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Rebecca A. McAteer Martin, M.D. '08, Shares her Mission in Healing

Dr. Martin's Personal Journey and Experience in Nepal Shape Her Unique Approach to Medicine and Life's Calling

April 17, 2024
Rebecca A. McAteer Martin, M.D. '08
Rebecca A. McAteer Martin, M.D. '08

Dr. Martin found her greatest inspiration in her late mother, Mary Hawkins McAteer, M.D. '75, a New York Medical College alumna and an ophthalmologist, who paved the way with her own impactful career. Surrounded by the achievements of her mother, Dr. Martin's fascination with the intricacies of the human body flourished, and ultimately guided her towards a fulfilling career in healing and health care.
"I remember in college taking a medical humanities seminar and realizing that it's not just a matter of passing organic chemistry and calculus  it's really a matter of, 'can I emotionally sustain the hard work of entering into peoples' suffering,' and doing so in a way that is supportive for patients and families, and sustainable for my own personhood," said Dr. Martin. 
During her rotations, Dr. Martin knew that she was destined to specialize in family medicine, specifically in the hospital setting. For three years, she was a family medicine resident in Lancaster, Pennsylvania, and stayed in the same hospital as a physician for a local refugee clinic’s inpatient service. Dr. Martin witnessed firsthand the profound inadequacies of the health care system, where countless patients were left underserved and in desperate need of medical attention. Alongside her patients, she grappled with the harsh realities of insufficient access to care.

Moreover, she found inspiration in colleagues who had dedicated time to serving communities abroad, their experiences serving as a catalyst for introspection and personal growth. It was during this period that her desire to make a global impact crystallized, prompting her to seize the opportunity and apply for a medical mission in Nepal. Dr. Martin's unwavering faith in Christ further fueled her desire to extend her healing touch beyond borders, leading her to embark on a journey abroad.
"I just realized one day that I either do this or I don't. It will never be easier than it is now. At the time I didn't have a family, I wasn't married, I had no children, no mortgage, no loans or debt, so it would never be easier to kind of just uproot and go. And I really didn't want this to be something 'I almost did once,' and then never made happen."
Dr. Martin's longstanding fascination with South Asian culture had also been accompanied by stories from friends who passionately recounted their mission trips to Nepal. Yet, her own experience in the country from 2013 to 2015 at Tansen Mission Hospital in the Annapurna Himalayan foothills of western Nepal brought forth a myriad of challenges. She learned the Nepali language while living there, yet while conversant in the language and culture, she was always aware of being a “bideshi” or foreigner, and grappled with the complexities of practicing medicine in a new culture. The somber reality of poverty, illness, and loss also weighed heavily as she navigated the delicate balance of providing care with limited resources, witnessing the passing of many of her patients, including newborns. She was also part of an emergency mission after the devastating 7.8 magnitude earthquake outside of Kathmandu in April 2015.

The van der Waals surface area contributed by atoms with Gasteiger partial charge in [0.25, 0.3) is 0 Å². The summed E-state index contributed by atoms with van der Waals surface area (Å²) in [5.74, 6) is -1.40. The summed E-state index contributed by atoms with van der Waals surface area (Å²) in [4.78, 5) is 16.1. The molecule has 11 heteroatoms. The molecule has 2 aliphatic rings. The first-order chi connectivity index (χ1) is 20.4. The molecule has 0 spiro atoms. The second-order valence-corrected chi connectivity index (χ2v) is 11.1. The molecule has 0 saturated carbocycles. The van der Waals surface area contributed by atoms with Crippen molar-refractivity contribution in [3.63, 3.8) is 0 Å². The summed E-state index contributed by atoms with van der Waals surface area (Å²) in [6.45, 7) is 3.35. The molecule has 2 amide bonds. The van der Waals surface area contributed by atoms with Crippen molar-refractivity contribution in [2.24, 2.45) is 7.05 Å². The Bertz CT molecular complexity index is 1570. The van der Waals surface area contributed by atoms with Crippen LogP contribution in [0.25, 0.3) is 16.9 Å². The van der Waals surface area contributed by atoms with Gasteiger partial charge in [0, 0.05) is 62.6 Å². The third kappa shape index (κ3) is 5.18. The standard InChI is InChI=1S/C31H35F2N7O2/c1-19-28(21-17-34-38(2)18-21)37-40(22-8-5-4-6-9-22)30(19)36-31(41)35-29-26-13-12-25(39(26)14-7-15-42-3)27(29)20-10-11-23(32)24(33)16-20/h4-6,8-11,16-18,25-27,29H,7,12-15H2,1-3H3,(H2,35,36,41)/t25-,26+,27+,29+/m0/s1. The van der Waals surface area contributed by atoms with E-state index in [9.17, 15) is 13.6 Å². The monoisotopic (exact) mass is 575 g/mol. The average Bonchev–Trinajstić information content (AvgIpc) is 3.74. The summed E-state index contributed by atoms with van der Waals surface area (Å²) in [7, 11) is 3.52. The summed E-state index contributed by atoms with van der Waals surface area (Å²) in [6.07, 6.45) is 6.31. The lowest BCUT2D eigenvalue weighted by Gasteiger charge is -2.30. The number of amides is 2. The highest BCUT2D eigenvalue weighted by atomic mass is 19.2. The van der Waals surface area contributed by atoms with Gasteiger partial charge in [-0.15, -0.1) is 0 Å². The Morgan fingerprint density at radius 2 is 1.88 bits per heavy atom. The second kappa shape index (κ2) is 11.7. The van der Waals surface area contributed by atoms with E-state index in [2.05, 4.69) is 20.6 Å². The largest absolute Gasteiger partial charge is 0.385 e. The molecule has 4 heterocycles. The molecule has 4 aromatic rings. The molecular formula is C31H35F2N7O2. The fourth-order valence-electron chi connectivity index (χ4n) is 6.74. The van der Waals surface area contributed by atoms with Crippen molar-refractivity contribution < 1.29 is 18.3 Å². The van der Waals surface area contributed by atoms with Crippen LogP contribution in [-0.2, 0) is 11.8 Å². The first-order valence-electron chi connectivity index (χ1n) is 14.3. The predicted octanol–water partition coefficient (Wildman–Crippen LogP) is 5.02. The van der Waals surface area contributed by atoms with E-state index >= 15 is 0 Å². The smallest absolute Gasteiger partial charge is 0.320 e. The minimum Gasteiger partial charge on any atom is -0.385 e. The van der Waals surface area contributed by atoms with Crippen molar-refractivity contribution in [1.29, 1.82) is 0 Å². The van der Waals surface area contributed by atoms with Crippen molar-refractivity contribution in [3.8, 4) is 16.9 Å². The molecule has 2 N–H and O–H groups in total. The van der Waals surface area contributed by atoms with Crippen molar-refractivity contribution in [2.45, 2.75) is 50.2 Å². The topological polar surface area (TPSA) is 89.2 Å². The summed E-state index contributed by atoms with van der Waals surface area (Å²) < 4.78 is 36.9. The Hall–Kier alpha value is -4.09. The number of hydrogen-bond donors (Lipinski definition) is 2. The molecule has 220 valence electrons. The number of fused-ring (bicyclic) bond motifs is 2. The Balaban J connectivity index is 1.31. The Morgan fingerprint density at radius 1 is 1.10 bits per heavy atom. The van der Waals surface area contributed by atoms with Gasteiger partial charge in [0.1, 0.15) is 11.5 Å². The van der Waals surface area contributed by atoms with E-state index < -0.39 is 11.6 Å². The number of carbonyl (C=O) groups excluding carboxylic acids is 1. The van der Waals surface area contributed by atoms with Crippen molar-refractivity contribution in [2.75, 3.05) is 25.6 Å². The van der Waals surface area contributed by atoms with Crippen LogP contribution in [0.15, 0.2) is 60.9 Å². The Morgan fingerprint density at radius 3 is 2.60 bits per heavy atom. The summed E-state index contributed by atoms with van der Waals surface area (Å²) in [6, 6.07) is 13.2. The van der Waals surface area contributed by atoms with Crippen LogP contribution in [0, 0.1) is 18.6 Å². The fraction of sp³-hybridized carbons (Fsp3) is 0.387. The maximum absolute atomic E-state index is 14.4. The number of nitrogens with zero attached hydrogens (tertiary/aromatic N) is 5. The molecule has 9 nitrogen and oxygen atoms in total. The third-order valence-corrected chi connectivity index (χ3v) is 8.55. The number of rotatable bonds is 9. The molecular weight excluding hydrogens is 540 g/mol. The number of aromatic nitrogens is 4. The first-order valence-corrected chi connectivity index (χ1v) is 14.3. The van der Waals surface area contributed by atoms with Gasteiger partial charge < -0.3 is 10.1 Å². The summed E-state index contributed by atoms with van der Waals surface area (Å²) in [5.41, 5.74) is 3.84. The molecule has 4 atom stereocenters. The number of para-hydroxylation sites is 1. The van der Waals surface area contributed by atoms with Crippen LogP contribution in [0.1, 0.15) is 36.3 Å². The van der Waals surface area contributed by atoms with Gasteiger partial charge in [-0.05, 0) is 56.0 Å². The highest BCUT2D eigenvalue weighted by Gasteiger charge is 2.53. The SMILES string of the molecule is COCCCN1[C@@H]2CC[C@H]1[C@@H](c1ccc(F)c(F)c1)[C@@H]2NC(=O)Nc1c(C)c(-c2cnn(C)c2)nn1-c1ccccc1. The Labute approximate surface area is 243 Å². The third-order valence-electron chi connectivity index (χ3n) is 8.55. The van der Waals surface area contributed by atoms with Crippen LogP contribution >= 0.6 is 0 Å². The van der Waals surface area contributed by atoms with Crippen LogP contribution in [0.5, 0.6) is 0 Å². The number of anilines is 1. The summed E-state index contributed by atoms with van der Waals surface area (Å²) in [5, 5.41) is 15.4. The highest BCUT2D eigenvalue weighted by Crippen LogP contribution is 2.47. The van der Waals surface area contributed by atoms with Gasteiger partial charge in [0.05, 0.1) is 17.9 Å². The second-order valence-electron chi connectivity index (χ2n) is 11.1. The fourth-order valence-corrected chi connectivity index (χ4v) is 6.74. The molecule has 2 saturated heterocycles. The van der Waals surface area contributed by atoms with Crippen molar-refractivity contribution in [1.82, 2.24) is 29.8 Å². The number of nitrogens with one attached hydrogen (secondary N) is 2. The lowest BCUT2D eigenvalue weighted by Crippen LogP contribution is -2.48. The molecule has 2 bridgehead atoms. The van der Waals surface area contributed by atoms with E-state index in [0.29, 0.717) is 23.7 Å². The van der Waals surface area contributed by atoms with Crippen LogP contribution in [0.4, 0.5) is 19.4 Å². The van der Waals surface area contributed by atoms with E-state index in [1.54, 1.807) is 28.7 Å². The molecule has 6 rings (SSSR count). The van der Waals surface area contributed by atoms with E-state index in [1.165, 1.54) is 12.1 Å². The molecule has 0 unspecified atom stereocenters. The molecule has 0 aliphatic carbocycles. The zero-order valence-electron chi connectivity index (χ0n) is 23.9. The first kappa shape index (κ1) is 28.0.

"Part of me really had a hard time with the transition of practicing medicine in America and then Nepal, because a lot of challenges confronting me were happening all at once, which I needed to address simultaneously,” she said. “But I was given really good advice to not compare what the care would be in Nepal versus America, because it's a fruitless comparison. But instead to say, what would the care be if I was not here, versus if I am here? And so, what difference can I personally make in this context, given what is the reality now."
Dr. Martin documented her two-year journey in Nepal through a series of blog posts, which led her to publish the book, Though the Darkness: Medicine, Missions, and Meeting God in Nepal, in 2023, with encouragement from her late father.  She included the valuable lessons she learned, which were the importance of flexibility, perseverance, steadfastness, cultural awareness, resourcefulness, humility, and resiliency. 
"The experience made me a better clinician, in the sense that I was able to do better physical diagnosis without all the tools that we have to rely on in America," she said. "It also taught me a great deal about cultural humility as an outsider."
After a decade practicing family medicine, Dr. Martin seamlessly transitioned into palliative care, a path she had always envisioned. "I wanted to ensure I was a proficient clinician, capable of managing complex priorities, before delving into palliative care," she explained. The specialty held a profound personal resonance for her, as her journey began when her mother was diagnosed with stage four cancer and passed away during her first year of medical school. Tragically, her father's enrollment in hospice coincided with her wedding, marking another pivotal moment that reinforced her calling to palliative care.
"It feels like such a gift for me to be able to do this work, particularly at this stage of my life," Dr. Martin said.